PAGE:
We find today that our leaders don’t hesitate to comment casually on serious subjects. It only shows shallowness and immaturity which percolates downwards to the people at large. Clearly the situation call for positive change!
In a way our life depends on our interpersonal skills. If we are good at it, people help us. At home to we have peaceful life. However, if we are lacking in this highly desirable skill we are the losers both at home and at our work place.
The first of the five ‘Best Practices’ may be termed as – At Never React. What does it mean? it means never react to a person nor to any situation, However gloomy or happy. It also mean that even if a person has said something which he/she should not have said; you just do not react and try to give back to him. But it does not mean that you keep quite and except these doing nothing. In fact you should use your mind and carry out those actions which your mind will certainly guide you. But it will guide you only if you remain cool. When you act, you use your mind. But if you react you loose your mind.
‘Best Practice’ No Two- Listen twice as much as you talk. We have two ears to listen but only one voice box which enable us to speak. Therefore, we should always listen more and speak less. Besides, people feel happy if you make them speak. But you must listen. This is observed by the speakers from your body language which you can not fake.
‘Best Practice’ No Three- Never try to appease. You must realize that it is not possible to please to every one at all the time. You should play your role at home, at your work place or even in society just as your mind guides you. Listen to your heart and you will never try to appease any one. When you go out of your way to please you are not a gainer. In fact you are a looser in the long run.
‘Best Practice’ No Four- Don’t ever be judgmental. Each person is an individual an has his/her space. Passing judgement comprises intrusion on personal spaces which is best avoided. Further more you should not gave any unsolicited advice. You may offer your opinion during discussion with out any effort to impose.
‘Best Practice’ No Five- Maintain cordiality in the ‘tone’ of your voice. Often times, how you say something assumes greater importance then what you say. Normally, we do not use offensive language, but the tone of our voice sometimes offends the listeners. Tone in the voice represents your emotions. These must always be controls per requirement of the situation.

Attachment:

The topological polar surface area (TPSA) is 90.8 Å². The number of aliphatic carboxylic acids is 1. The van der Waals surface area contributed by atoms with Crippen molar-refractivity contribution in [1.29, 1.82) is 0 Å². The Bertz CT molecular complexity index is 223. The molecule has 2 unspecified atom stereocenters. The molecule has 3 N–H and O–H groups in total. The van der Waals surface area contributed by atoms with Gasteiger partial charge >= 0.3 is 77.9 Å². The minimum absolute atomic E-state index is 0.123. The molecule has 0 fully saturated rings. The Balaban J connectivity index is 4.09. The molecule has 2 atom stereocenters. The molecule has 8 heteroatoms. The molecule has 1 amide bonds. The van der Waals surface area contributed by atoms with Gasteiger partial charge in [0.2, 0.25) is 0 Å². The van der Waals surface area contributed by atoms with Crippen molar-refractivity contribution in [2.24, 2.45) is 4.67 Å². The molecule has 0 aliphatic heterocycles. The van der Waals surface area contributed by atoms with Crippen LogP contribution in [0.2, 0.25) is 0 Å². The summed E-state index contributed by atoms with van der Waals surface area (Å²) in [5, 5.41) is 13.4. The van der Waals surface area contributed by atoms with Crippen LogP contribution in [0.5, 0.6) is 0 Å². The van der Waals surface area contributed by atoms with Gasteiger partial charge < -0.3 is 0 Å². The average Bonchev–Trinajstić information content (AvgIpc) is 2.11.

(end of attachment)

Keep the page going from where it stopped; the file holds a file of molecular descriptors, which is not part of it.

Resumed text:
Following above practices will ensure that you are able to maintain good relations with everyone.
Great leaders are great speakers. Public Speaking is an Art as well as a Science. One needs to understand what goes into making of a great public speaker. Today, I will talk to you about the seven secrets of Public Speaking.
Secret No. 1: Confidence
You must have confidence in yourself. You must respect yourself and value your opinions. You can only achieve this if you are not judgmental. It can be achieved if you have an open mind. Once you realise that like any other human being you can also make mistakes, you become confident. Again you become confident because you have nothing to hide and nothing to fear!
Secret No. 2: Overcoming Stage Fright.
Public Speaking dates back to the origin of history. Likewise stage fright has been felt by the Public Speakers from the time immemorial. There is no short cut for overcoming stage fright. We must realise that when we speak to audience it is not stage fright but it is heightened feeling. This is also a feeling we get whenever we are about to do something important. The more we find opportunities to address the audience, the faster we will overcome stage fright.
Secret No. 3: Body Language
This refers to the way you stand; the way you walk – it refers to your posture while speaking and your dress must also be cool!
Secret No. 4: Eye Contact
While speaking it is necessary that you make eye contact with you audience. It should appear that you are talking to the people. Each person of the audience should feel that you are talking to him or her. This can be achieved by practice along.
Secret No. 5: Articulation
Articulation for a Public Speaking refers to the clarity in his ideas, and the clarity of each and every word that he/she speaks. This is more of a Science. It can be achieved by understanding the principles and with lots of practice.
Secret No. 6: Ability to hold the attention of the audience
You have to develop modulation in your speech. This can be practiced by memorising and repeating dramatic monologues of Shakespeare and others. A lot of hard work has to get into building talent to modulate.
Secret No. 7: The Structure of the Speech
Every Speech must have a clear cut beginning. The various points that you want to communicate to the audience form the body. You need to be clear about these points which should not be more than three or four. In conclusion you must summarize what you have talked about and your speech on a happy note.